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The Dislocation Is So Widespread It’s Almost Like The Entire Country’s For Sale Right Now

A report from Forbes. “What surprised Brian Carberry, Apartmentguide’s managing editor who crunched the numbers was, ‘some of the areas with significant rent decreases were located near more expensive major cities.’ Apartmentguide looked at annual average price declines on one-bedroom nationwide. Cities included in the top 25 rankings are Virginia Beach, Virginia, West Hartford, Connecticut, Santa Rosa, California, Huntington Beach, California, and Montgomery, Alabama. Take the Boston suburb of Peabody. Located 13 miles north of Boston, Peabody saw an 18 percent decline to an average monthly rent of $2,276. That was a $512 price drop.”

“Heading west to California it is surprising to see five cities made the top 25. Santa Rosa, about an hour drive north of San Francisco, posted a 19 percent decrease with the average rent at $1,980. Consider West Sacramento one of California’s fastest-growing cities was at number one with a hefty rent decrease of almost 44 percent. The average price for a one-bedroom there fell by $1,628 to $2,115. In Southern California, Huntington Beach long known for surfing and casual living saw a 22 percent decline with the average one-bedroom renting for $2,194.”

“The east bay city of Berkeley also saw a dip in rental prices. Berkeley ranked number twelve with a 22 percent decrease. Oceanside, California a beachside city about 38 miles north of San Diego is at number six. A hefty 26 percent rent decline brings the average one-bedroom down to $1,958.”

“Carberry’s advice for renters, ‘Even some higher-priced areas are seeing declines and becoming more affordable. There was a construction boom in luxury rental properties around the country. Today they might have trouble filling those units. You may be able to negotiate a better rent because of that.'”

“Well, that’s good news for renters and not so good for multi-family owners.”

The Seattle Times in Washington. “The coronavirus pandemic has caused most rents in the Seattle area to stagnate, though they’re falling for the least-expensive apartments, according to data from RealPage. One neighborhood — West Seattle — is seeing especially sharp cuts, according to landlords and property managers, though not just from the pandemic. Essex Property Trust, which owns 10,343 apartments in the Seattle metro area, is offering two to four weeks of free rent across its properties.”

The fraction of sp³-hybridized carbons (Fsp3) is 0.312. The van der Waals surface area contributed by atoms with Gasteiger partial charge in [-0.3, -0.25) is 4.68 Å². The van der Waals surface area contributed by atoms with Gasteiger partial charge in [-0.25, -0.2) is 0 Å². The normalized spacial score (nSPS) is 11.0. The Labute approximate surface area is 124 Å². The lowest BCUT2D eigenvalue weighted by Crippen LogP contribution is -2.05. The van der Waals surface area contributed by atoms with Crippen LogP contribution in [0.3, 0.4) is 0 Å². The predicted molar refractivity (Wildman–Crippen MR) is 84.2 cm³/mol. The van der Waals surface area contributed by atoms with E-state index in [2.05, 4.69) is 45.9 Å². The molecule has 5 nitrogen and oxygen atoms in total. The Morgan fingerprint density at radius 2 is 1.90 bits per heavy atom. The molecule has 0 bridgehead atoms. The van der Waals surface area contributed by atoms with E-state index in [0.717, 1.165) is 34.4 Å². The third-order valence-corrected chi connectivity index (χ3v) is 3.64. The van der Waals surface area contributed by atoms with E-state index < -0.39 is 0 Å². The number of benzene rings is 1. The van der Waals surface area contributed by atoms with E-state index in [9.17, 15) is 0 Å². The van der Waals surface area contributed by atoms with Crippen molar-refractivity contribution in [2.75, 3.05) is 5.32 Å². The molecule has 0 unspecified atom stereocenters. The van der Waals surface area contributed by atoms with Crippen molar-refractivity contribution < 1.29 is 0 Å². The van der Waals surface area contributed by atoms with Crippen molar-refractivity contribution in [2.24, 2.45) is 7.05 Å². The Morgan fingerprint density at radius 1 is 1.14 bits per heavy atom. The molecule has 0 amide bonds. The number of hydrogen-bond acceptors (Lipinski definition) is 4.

“Equity Residential, which owns 8,442 apartments around Seattle, saw traffic and leads fall 50% in March and 20% in April, according to Securities and Exchange Commission filings. Equity is offering $99 security deposits and is allowing new tenants to end leases in the first three months without penalty if they lose their jobs. The amount tenants actually pay could be even less than the advertised deals. Average rents on newly-executed leases around Seattle fell 4.5% in May from a year earlier, as apartment managers offered unadvertised concessions and negotiated down rents to fill vacancies, according to RealPage.”

“In West Seattle, landlords and tenants say the biggest pressure on rents isn’t the pandemic, but a concurrent crisis: The closure of the West Seattle bridge. ‘In my 30 years of owning buildings, I’ve never experienced what I’m experiencing in West Seattle,’ said landlord Morris Groberman, who owns four buildings in West Seattle and several dozen other apartments across the region. ‘It’s absolutely bleak.'”

From Real Estate Business Online. “Unfortunately, Dallas multifamily investors aren’t out of the woods yet. The RED Research team expects 2020 job losses to exceed 100,000. Enhanced unemployment benefits notwithstanding, net absorption is likely to be deeply negative, with net move-outs totaling 10,000 units, perhaps more, from April to September, according to our historically specified models. At the same time, supply will be substantial. Currently, approximately 45,000 units are under construction, and about 12,000 to 15,000 units are likely to be delivered between April and December.”

“Consequently, metro occupancy rates will decline materially, perhaps testing the 90 percent level before year end, using the Reis baseline, from about 94 percent in March. Rents will come under a degree of pressure as well. Investment returns will suffer accordingly. After enjoying average annual unlevered returns of about 14 percent over the course of the last five years, total returns may be deeply negative this year. Property values could plunge 10 percent or more unless cap rates on current income decrease commensurately.”

From Community Impact in Texas. “Houston-area apartments saw another month of declining average rents in May, a month that is usually in the midst of an annual upswing in the industry, driven by an exodus of renters. ‘The months of March-April-May and into July, those are the months where we see more demand. And so rents rise year after year, but this is a drastic change from that and understandably so,’ said Bruce McClenny, president of ApartmentData.”